If you have tried working on your company culture on your own, you would have realised that it’s no easy feat.
Not only must you figure out how to introduce new ways of working, you must also combat resistance from your C-suite and middle managers who may be too used to doing things the way they’ve always been done, and have difficulty thinking out of the box.
This is where a third-party consultant can help.
Now, you might be thinking: Why do I need someone who has no understanding of my company to tell me how to shape our culture?
The role of an external consultant is not to dictate or tell you what your culture should be, but rather to serve as a neutral facilitator and coach who can bring out your best.
An objective coach
In sports, a coach MUST be standing on the side lines to be of any benefit to his team. You can’t be a coach if you’re running up and down the field, trying to score goals, while also shouting instructions to the team.
Likewise, it can be a challenge for someone within the company to take on the facilitator’s role.
They would give more value when they participate as fully engaged players. When you let someone else facilitate, you and your team can focus on exploring and ideating.
A third party consultant can guide you to explore deeply and crystalise your inspiration.
Faster brainstorms and creation sessions
Many brainstorms end up going round and round, with the team rehashing their daily problems or getting distracted with micro issues. This can make it a long drawn out process that is a waste of valuable executive time.
Experienced professionals know how to maintain the focus and keep the team moving forward. They can structure the programme and introduce frameworks and mechanisms that guide thinking, so you get maximum impact in a shorter time.
An honest perspective
An outsider has no vested interest in your company. Any feedback he or she provides will be purely to help you improve your company culture.
They have no past history or baggage, freeing them up to see things from a completely fresh perspective.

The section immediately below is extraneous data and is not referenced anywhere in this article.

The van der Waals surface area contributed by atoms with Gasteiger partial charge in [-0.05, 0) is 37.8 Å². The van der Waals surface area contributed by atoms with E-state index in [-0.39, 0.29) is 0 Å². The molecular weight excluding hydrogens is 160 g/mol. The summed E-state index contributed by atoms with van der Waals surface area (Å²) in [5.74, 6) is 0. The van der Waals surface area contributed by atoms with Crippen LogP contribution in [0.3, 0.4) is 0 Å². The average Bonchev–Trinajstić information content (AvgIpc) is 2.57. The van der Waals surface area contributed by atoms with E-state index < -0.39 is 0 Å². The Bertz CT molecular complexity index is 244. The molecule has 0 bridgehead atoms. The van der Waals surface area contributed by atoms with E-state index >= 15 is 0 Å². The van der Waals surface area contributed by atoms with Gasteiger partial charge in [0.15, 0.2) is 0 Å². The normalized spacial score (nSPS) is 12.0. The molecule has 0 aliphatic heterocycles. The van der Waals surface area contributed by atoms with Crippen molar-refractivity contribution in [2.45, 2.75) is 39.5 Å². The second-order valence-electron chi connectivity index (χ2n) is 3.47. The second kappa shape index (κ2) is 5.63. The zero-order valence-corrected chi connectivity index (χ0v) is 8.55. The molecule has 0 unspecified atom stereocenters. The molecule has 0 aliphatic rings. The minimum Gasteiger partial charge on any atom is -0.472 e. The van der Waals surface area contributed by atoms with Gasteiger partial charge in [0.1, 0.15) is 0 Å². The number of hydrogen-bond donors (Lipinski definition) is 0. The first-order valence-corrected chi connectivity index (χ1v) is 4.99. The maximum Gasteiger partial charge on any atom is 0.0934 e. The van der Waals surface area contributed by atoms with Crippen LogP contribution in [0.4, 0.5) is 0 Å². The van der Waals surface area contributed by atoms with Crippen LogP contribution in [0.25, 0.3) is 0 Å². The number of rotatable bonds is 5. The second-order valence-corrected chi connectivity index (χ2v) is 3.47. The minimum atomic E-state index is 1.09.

In some teams, it can be difficult for people who work together to give each other honest feedback. But if the discussion is being facilitated by a neutral party, honesty can be drawn out and moderated.
Plus, if a consultant needs to call out someone who is being a hindrance to the team, he or she can, without worrying about straining relationships – any animosity leaves with the consultant once the job is done.
Depth of experience
Consultants carry with them their past experience and learnings that they have gained by being immersed in this specialty and from working with different industries.
They understand the common challenges companies face and can share emergent ideas and trends that they have observed.
So is it futile to try building culture on your own?
Not at all. There are many companies who have achieved it.
It just takes time and effort. The biggest obstacle of working on your culture is the team’s day jobs. If your team (including yourself) cannot delegate some of the everyday responsibilities and duties to subordinates, it will be incredibly challenging to find time to work on developing a new culture.
The companies that have succeeded usually have CEOs who are able to delegate a big part of their daily responsibilities to the COO, CMO, CFO or they have a dedicated Head of Transformation.
Ultimately, it boils down to how much time and effort you are willing to devote to building your culture. If you wish to approach it with urgency and maximum effectiveness, it would be advantageous to consult a third party.